Judicial District of Waterbury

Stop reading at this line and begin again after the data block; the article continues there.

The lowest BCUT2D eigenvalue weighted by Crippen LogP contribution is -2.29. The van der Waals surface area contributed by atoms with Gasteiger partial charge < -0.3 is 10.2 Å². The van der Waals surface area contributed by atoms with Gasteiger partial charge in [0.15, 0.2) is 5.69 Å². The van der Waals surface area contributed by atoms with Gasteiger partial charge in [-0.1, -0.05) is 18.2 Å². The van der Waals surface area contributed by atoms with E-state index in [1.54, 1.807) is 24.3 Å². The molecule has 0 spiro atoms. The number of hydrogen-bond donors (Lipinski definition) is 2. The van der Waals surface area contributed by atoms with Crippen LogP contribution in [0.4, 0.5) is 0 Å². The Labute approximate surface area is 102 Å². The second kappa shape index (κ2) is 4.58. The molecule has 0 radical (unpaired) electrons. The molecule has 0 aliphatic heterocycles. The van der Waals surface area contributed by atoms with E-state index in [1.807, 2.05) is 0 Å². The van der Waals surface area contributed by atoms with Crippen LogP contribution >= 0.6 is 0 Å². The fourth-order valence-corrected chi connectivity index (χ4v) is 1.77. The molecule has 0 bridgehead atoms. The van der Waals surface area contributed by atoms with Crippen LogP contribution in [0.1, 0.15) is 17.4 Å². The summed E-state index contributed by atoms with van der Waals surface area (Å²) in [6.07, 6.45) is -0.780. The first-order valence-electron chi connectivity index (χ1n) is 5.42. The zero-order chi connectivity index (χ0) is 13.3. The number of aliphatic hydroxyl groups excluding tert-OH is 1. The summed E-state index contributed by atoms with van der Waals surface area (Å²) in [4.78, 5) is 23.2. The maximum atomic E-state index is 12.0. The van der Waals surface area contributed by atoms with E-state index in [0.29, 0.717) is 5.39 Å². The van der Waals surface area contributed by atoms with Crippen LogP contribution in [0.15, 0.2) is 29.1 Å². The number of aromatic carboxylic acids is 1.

Criminal; Juveniles; Whether Public Act Raising Age at Which Cases are Subject to Automatic Transfer from Juvenile Docket to Regular Criminal Docket Applies Retroactively.  The defendant was charged with sexual assault and risk of injury to a child in connection with an incident that occurred on May 5, 2012, when he was fourteen years old.  On August 4, 2014, the defendant’s case was automatically transferred from the juvenile docket to the regular criminal docket of the Superior Court pursuant to General Statutes § 46b-127 (a) (1).  At that time, § 46b-127 (a) (1) required that the case of any child charged with the commission of a class A or B felony be automatically transferred to the regular criminal docket if the offense was committed after the child attained the age of fourteen.  On October 1, 2015, No. 15-183 of the 2015 Public Acts became effective and raised the age at which juvenile cases are subject to automatic transfer under § 46b-127 (a) (1) from fourteen to fifteen years.  The defendant and the state are now at odds as to whether, in light of the act, the defendant’s case should be prosecuted on the regular criminal docket or whether it should be transferred back to the juvenile docket for adjudication.  The matter is now before the Supreme Court on its acceptance of the trial court’s reservation of the following question of law: “Does Public Act 15-183, § 1 apply to the defendant, who is charged with committing Class A and B felonies when he was fourteen years old and had not yet reached the age of fifteen, whose case was transferred to the regular criminal docket of the Superior Court prior to Public Act 15-183’s effective date, but whose case has not yet been adjudicated and will be adjudicated now that Public Act 15-183 has taken effect?”  The state claims that the act applies only prospectively because it constitutes a substantive change in the law that gives fourteen year olds charged with the commission of class A and B felonies a statutory right to juvenile status.  The state also claims that prospective application is consistent with the principle derived from savings statutes that dictate that the law in existence on the date of the offense applies.  Finally, the state contends that retroactive application of the act would violate the separation of powers provision of our state constitution and lead to unworkable results.  The defendant argues that the act should be applied retroactively because it is both procedural and remedial in nature.  He claims that it is procedural because it does not define or regulate criminal conduct but instead implicates the venue where the matter will be heard.  He claims that the act is remedial in that it was enacted in response to an evolving approach to the juvenile justice system which recognizes children’s amenability to rehabilitation and that it was enacted with the purpose of protecting children who commit criminal acts from the irreparable harm that can result from prosecution on the regular criminal docket.